UNI PRODUCTS FLY TIERS CORNER
Dave McKenna proves you don’t have to live in the southern clime in order to create and tie flies that are deadly on the fish found here. This native of Hackettstown in northwest New Jersey grew up fishing both the salt and fresh water of that region in the early 1980s.
Whether it was trout and bass, or bluefish and striped bass on the Jersey shore, McKenna chased them with both conventional and fly gear. Dave’s first fly rod was a hand-me-down Diawa that he used to catch sunfish and bluegill. From there he progressed to wading for trout.
Gradually, his dad’s devotion to the long rod drew the younger McKenna to serious fly fishing. By the time he reached high school, he was casting flies in the brine. “My dad made sure we fished every opportunity we got when the stripers were running.
“Growing up my dad, grandfather and their friends were my mentors when it came to saltwater fishing,” Dave offered. “We spent a lot of vacations visiting family in Florida when I was younger, so I got exposed to a lot of different species from an early age.
“We’d fish snook and redfish in the Hillsborough River around Tampa and larger species like tarpon and jacks at Johns Pass,” he explained. “We took some trips down to the Keys when I was in middle school. That’s when I really got really hooked on flats fishing.”
At quite a young age McKenna also discovered fly tying. “I had the most fun when I could catch a bluegill on one of my creations that were usually a piece of cut-up shammy cloth, some rabbit fur dubbing and a craft bead.
“For me fly tying and fly fishing went hand in hand. I was always running around in the woods and creeks behind our house catching bugs and crayfish. The fly tying was a cool way for me to make my own bugs.”
Not all of McKenna’s fly tying was self-taught. “I’ve always had mentors in fly tying,” he noted. “Lenny Rugia was the guy who started teaching my dad and me to tie basic caddis and scud patterns when I was a little kid. He’s still the head guide at Shannon’s Fly Shop in Califon, New Jersey.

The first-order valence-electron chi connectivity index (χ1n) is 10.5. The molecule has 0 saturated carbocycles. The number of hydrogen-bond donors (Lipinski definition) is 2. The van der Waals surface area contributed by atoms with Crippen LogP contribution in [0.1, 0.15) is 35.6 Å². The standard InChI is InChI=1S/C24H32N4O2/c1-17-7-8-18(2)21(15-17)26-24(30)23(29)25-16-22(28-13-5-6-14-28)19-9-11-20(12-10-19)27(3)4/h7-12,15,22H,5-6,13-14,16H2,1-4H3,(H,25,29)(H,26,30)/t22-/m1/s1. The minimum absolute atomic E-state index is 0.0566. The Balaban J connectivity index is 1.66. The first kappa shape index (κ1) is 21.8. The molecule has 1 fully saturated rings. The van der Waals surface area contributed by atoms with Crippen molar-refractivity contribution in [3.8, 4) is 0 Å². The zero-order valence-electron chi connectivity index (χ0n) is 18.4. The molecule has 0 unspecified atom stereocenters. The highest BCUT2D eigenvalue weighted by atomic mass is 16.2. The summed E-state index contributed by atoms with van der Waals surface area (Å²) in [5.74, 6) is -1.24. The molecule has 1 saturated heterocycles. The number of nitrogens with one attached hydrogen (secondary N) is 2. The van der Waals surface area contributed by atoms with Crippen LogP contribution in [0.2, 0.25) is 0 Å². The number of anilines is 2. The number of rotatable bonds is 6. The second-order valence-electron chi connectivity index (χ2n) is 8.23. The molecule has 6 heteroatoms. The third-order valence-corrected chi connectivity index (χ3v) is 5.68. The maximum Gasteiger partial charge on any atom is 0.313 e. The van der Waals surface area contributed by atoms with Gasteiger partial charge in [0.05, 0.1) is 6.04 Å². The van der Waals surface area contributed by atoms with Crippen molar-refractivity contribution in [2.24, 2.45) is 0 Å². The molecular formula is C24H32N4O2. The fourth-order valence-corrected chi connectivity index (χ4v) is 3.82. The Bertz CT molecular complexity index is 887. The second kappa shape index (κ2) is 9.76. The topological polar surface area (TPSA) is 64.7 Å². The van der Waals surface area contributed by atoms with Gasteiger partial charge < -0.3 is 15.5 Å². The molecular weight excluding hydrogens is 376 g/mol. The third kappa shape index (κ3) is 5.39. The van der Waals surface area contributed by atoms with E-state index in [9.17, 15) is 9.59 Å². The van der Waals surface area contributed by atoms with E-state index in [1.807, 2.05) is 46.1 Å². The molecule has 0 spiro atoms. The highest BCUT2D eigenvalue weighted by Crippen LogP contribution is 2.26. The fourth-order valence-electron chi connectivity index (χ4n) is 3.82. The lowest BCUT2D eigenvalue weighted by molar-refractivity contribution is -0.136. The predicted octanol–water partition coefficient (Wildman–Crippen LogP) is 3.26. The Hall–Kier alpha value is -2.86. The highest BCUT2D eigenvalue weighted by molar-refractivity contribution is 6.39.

“I was also lucky to have the International Fly Tying Symposium close by my house every fall,” Dave continued. “There I’d get to meet a lot of the authors of books I had collected, like Joe Humphrey and Dave Whitlock.
“The first saltwater flies I started tying were standard Clouser Minnows and Deceiver patterns,” he said. The Clouser is a genius fly that works everywhere. There are endless variations to the pattern and it works in the surf, as a bonefish fly, as a streamer, you name it. Everything eats it.”
That background led to the launch of his company Guide Flies in 2018. “Most of the flies we offer in the Guide Flies catalog are custom designs and only available from use,” McKenna said. “On the flats side of things, I really focused on making better crab and shrimp flies. The last two seasons we’ve had tremendous success with the Psycho Mantis and Crusher Buster flies.” The McKenna Crusher Buster is a crab pattern, while the Dave’s Psycho Mantis imitates a mantis shrimp.
Most of the flies now are produced at the Guide Flies headquarters at Fly Fish Guanaja in Honduras. McKenna makes regular trips down there to work with their tiers on fundamentals and new patterns. As time permits, he gets out to fly shops, hosts fly-tying classes or works with people on getting custom flies made.
So, what advise does he have for would be fly tiers? “My first piece of advice is to get really consistent with one of two fundamental patterns,” he emphasized. “Focus on getting the proportions right and not using too much thread.
“When you first get into tying, it can be tempting to buy materials for 10 different patterns, or every new video that comes out,” McKenna added. “Just be patient.
“The second thing is to invest in the best tools you can afford. Skimping on the vise and tying tools ends in frustration and wasted money. You don’t need to spend $500 on a rotary vise, but a Regal or Renzetti will last a lifetime.”
He then concluded with a third and final bit of wisdom. “There are a lot of great fly tiers on YouTube and some are not so good one,” he pointed out. “I’d say pay attention to Tim Flagler’s videos and the Orvis Fly Tying videos in their Learning Center. They have some great videos that focus on tying fundamentals and help explain complex topics like thread and hook selection.”
For more information on Dave McKenna and Guide Flies, visit guideflies.com.